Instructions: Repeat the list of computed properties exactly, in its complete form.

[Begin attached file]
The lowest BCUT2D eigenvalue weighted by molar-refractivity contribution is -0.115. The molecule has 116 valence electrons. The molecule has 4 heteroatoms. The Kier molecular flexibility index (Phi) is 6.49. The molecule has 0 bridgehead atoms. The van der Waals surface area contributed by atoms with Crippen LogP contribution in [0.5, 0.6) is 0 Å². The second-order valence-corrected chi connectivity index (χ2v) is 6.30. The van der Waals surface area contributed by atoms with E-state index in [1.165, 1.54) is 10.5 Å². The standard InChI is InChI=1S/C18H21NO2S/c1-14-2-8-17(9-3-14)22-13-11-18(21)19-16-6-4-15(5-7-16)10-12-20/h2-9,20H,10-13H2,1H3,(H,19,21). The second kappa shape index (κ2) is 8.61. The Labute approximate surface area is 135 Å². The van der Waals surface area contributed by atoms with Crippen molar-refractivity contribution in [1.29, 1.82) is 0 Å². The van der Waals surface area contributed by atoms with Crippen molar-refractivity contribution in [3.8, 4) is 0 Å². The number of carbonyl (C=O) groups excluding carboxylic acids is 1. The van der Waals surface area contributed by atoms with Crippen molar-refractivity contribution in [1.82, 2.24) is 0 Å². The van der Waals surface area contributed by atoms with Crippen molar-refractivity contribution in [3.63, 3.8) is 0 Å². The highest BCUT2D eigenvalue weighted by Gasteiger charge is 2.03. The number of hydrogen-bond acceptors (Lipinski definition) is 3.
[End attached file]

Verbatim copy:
The lowest BCUT2D eigenvalue weighted by molar-refractivity contribution is -0.115. The molecule has 116 valence electrons. The molecule has 4 heteroatoms. The Kier molecular flexibility index (Phi) is 6.49. The molecule has 0 bridgehead atoms. The van der Waals surface area contributed by atoms with Crippen LogP contribution in [0.5, 0.6) is 0 Å². The second-order valence-corrected chi connectivity index (χ2v) is 6.30. The van der Waals surface area contributed by atoms with E-state index in [1.165, 1.54) is 10.5 Å². The standard InChI is InChI=1S/C18H21NO2S/c1-14-2-8-17(9-3-14)22-13-11-18(21)19-16-6-4-15(5-7-16)10-12-20/h2-9,20H,10-13H2,1H3,(H,19,21). The second kappa shape index (κ2) is 8.61. The Labute approximate surface area is 135 Å². The van der Waals surface area contributed by atoms with Crippen molar-refractivity contribution in [1.29, 1.82) is 0 Å². The van der Waals surface area contributed by atoms with Crippen molar-refractivity contribution in [3.8, 4) is 0 Å². The number of carbonyl (C=O) groups excluding carboxylic acids is 1. The van der Waals surface area contributed by atoms with Crippen molar-refractivity contribution in [1.82, 2.24) is 0 Å². The van der Waals surface area contributed by atoms with Crippen molar-refractivity contribution in [3.63, 3.8) is 0 Å². The highest BCUT2D eigenvalue weighted by Gasteiger charge is 2.03. The number of hydrogen-bond acceptors (Lipinski definition) is 3.